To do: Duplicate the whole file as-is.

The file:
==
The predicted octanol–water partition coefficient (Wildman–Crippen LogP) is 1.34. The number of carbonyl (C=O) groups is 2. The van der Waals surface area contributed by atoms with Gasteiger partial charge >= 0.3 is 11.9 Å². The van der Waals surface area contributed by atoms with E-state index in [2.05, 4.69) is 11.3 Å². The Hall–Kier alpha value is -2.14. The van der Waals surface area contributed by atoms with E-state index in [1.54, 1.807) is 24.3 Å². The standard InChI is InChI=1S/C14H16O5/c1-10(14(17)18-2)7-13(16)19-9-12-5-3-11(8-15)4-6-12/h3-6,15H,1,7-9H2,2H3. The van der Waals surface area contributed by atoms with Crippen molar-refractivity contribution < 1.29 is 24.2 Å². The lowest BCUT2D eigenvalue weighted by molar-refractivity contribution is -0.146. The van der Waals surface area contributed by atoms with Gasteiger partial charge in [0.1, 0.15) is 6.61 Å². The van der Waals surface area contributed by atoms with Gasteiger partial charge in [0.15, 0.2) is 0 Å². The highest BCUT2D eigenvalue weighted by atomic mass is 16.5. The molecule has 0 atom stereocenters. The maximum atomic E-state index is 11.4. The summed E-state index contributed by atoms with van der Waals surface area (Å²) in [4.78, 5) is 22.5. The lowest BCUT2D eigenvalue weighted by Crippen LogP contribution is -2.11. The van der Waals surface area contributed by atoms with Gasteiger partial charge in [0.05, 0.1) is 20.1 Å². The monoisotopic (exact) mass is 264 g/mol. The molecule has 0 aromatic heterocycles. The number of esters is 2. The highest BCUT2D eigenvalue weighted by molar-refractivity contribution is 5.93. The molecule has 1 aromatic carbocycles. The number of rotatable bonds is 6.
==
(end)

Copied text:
The predicted octanol–water partition coefficient (Wildman–Crippen LogP) is 1.34. The number of carbonyl (C=O) groups is 2. The van der Waals surface area contributed by atoms with Gasteiger partial charge >= 0.3 is 11.9 Å². The van der Waals surface area contributed by atoms with E-state index in [2.05, 4.69) is 11.3 Å². The Hall–Kier alpha value is -2.14. The van der Waals surface area contributed by atoms with E-state index in [1.54, 1.807) is 24.3 Å². The standard InChI is InChI=1S/C14H16O5/c1-10(14(17)18-2)7-13(16)19-9-12-5-3-11(8-15)4-6-12/h3-6,15H,1,7-9H2,2H3. The van der Waals surface area contributed by atoms with Crippen molar-refractivity contribution < 1.29 is 24.2 Å². The lowest BCUT2D eigenvalue weighted by molar-refractivity contribution is -0.146. The van der Waals surface area contributed by atoms with Gasteiger partial charge in [0.1, 0.15) is 6.61 Å². The van der Waals surface area contributed by atoms with Gasteiger partial charge in [0.15, 0.2) is 0 Å². The highest BCUT2D eigenvalue weighted by atomic mass is 16.5. The molecule has 0 atom stereocenters. The maximum atomic E-state index is 11.4. The summed E-state index contributed by atoms with van der Waals surface area (Å²) in [4.78, 5) is 22.5. The lowest BCUT2D eigenvalue weighted by Crippen LogP contribution is -2.11. The van der Waals surface area contributed by atoms with Gasteiger partial charge in [0.05, 0.1) is 20.1 Å². The monoisotopic (exact) mass is 264 g/mol. The molecule has 0 aromatic heterocycles. The number of esters is 2. The highest BCUT2D eigenvalue weighted by molar-refractivity contribution is 5.93. The molecule has 1 aromatic carbocycles. The number of rotatable bonds is 6.